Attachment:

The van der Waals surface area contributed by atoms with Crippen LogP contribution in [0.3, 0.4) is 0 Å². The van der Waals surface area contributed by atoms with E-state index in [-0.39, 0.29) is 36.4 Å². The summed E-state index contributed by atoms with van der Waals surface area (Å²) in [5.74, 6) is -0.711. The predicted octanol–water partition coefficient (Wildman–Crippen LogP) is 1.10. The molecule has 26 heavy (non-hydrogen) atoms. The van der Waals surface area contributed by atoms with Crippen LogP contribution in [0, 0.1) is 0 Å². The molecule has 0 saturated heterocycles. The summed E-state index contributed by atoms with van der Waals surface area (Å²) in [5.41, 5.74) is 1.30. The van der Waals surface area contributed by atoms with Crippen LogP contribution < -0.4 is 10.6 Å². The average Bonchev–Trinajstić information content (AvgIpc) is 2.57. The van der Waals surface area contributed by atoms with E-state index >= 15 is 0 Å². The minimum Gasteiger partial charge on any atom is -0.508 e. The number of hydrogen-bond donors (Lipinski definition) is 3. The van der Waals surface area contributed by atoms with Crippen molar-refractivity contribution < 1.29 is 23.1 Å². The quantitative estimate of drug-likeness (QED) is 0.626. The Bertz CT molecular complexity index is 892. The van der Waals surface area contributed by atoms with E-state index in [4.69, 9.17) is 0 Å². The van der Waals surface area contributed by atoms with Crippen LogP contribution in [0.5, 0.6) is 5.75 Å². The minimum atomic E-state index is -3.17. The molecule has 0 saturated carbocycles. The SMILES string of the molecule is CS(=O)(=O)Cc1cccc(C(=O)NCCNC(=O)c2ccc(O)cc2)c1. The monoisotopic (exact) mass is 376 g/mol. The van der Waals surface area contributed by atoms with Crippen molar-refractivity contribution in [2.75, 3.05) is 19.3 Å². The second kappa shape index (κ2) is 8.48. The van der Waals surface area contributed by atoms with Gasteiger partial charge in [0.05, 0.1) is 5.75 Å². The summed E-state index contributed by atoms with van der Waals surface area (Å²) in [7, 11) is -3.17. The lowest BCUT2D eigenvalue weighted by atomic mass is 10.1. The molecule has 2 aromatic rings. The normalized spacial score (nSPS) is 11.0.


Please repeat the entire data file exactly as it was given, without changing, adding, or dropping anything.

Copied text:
The van der Waals surface area contributed by atoms with Crippen LogP contribution in [0.3, 0.4) is 0 Å². The van der Waals surface area contributed by atoms with E-state index in [-0.39, 0.29) is 36.4 Å². The summed E-state index contributed by atoms with van der Waals surface area (Å²) in [5.74, 6) is -0.711. The predicted octanol–water partition coefficient (Wildman–Crippen LogP) is 1.10. The molecule has 26 heavy (non-hydrogen) atoms. The van der Waals surface area contributed by atoms with Crippen LogP contribution in [0, 0.1) is 0 Å². The molecule has 0 saturated heterocycles. The summed E-state index contributed by atoms with van der Waals surface area (Å²) in [5.41, 5.74) is 1.30. The van der Waals surface area contributed by atoms with Crippen LogP contribution < -0.4 is 10.6 Å². The average Bonchev–Trinajstić information content (AvgIpc) is 2.57. The van der Waals surface area contributed by atoms with E-state index >= 15 is 0 Å². The minimum Gasteiger partial charge on any atom is -0.508 e. The number of hydrogen-bond donors (Lipinski definition) is 3. The van der Waals surface area contributed by atoms with Crippen molar-refractivity contribution < 1.29 is 23.1 Å². The quantitative estimate of drug-likeness (QED) is 0.626. The Bertz CT molecular complexity index is 892. The van der Waals surface area contributed by atoms with E-state index in [4.69, 9.17) is 0 Å². The van der Waals surface area contributed by atoms with Crippen LogP contribution in [0.5, 0.6) is 5.75 Å². The minimum atomic E-state index is -3.17. The molecule has 0 saturated carbocycles. The SMILES string of the molecule is CS(=O)(=O)Cc1cccc(C(=O)NCCNC(=O)c2ccc(O)cc2)c1. The monoisotopic (exact) mass is 376 g/mol. The van der Waals surface area contributed by atoms with Crippen molar-refractivity contribution in [2.75, 3.05) is 19.3 Å². The second kappa shape index (κ2) is 8.48. The van der Waals surface area contributed by atoms with Gasteiger partial charge in [0.05, 0.1) is 5.75 Å². The summed E-state index contributed by atoms with van der Waals surface area (Å²) in [7, 11) is -3.17. The lowest BCUT2D eigenvalue weighted by atomic mass is 10.1. The molecule has 2 aromatic rings. The normalized spacial score (nSPS) is 11.0.